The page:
The man who helped make the College Football Playoff possible is your first-ballot Hall of Fame next-door neighbor.
That’s how the Tampa Bay Times’ Martin Fennelly described Bill Hancock, the executive director of the College Football Playoff who will hand either Alabama coach Nick Saban or Clemson coach Dabo Swinney the trophy after the Crimson Tide and Tigers meet next Monday in Tampa.
In an in-depth look at Hancock, Fennelly used a variety of voices to describe the CFP official, who’s labeled in the piece as “one of the most powerful people in sports.” Here’s part of Fennelly’s column:
Hancock, 66, a band guy from way back, is also the executive director of the College Football Playoff, now in its third year. He’s one of the most powerful people in sports, has been for decades, having overseen the NCAA men’s basketball tournament Final Four for 13 years and then as executive director of the Bowl Championship Series, the first attempt at playoffs at college football’s highest level.
Some people hated the BCS. Nobody hated Bill Hancock.
He’s your first-ballot Hall of Fame next-door neighbor.
That’s why the soft-spoken Oklahoman, with a mountain of can-do experience in sports administration and just as much at connecting with journalists (he was one himself), was the man college presidents and conference commissioners hired when they became tired of being pounded for a BCS system that everyone despised. Hancock became the front man, defending the BCS in the media, not an easy thing, but his charm never left.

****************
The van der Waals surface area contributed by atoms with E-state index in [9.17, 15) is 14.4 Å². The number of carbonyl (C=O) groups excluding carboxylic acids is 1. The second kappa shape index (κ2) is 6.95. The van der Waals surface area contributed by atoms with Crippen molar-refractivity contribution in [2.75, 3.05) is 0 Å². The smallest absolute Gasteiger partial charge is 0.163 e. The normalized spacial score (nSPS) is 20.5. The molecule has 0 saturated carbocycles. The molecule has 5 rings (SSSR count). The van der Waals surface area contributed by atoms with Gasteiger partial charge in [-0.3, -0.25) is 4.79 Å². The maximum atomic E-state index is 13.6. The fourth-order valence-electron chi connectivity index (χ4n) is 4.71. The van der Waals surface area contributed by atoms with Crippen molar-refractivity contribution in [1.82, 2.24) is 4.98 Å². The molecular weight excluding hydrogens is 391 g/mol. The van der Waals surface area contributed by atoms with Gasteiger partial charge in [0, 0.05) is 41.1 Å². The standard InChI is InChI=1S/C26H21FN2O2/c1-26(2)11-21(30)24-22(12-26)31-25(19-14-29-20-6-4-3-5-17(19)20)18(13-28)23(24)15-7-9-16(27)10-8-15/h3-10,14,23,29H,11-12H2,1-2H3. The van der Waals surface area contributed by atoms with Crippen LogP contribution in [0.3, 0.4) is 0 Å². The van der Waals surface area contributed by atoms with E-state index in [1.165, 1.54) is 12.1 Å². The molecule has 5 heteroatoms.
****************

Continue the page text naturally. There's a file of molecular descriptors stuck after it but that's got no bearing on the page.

He’s the guy who helped forge the College Football Playoff, which produced one thing that everyone loves about basketball — a Final Four. He soothed major talents and egos and helped work it out. Then he helped put together a selection committee, an eclectic mix of leaders, coaches, administrators, media and, oh, yes, quite famously, former U.S. Secretary of State Condoleezza Rice. He helps conduct and steer the conversation each week as they huddle in Dallas to divine: Who’s in?
The whole piece is worth a read, and the quotes gathered by those who know Hancock are rather glowing. Former SEC commissioner Mike Slive makes an appearance in the article in which he says of Hancock, “There were a lot of issues that had to be fought over on the way to making a playoff system. Bill was the conductor. Sometimes the violins conflicted with the horns, but Bill made music.”
That music has allowed us to enjoy the College Football Playoff, now in its third season. The system isn’t perfect, and it’s likely that debate will continue about college football’s postseason structure.
But you must give credit to Hancock for allowing us to move beyond the frustrating Bowl Championship Series era.
It’s a new day in college football, and Hancock is a large reason why.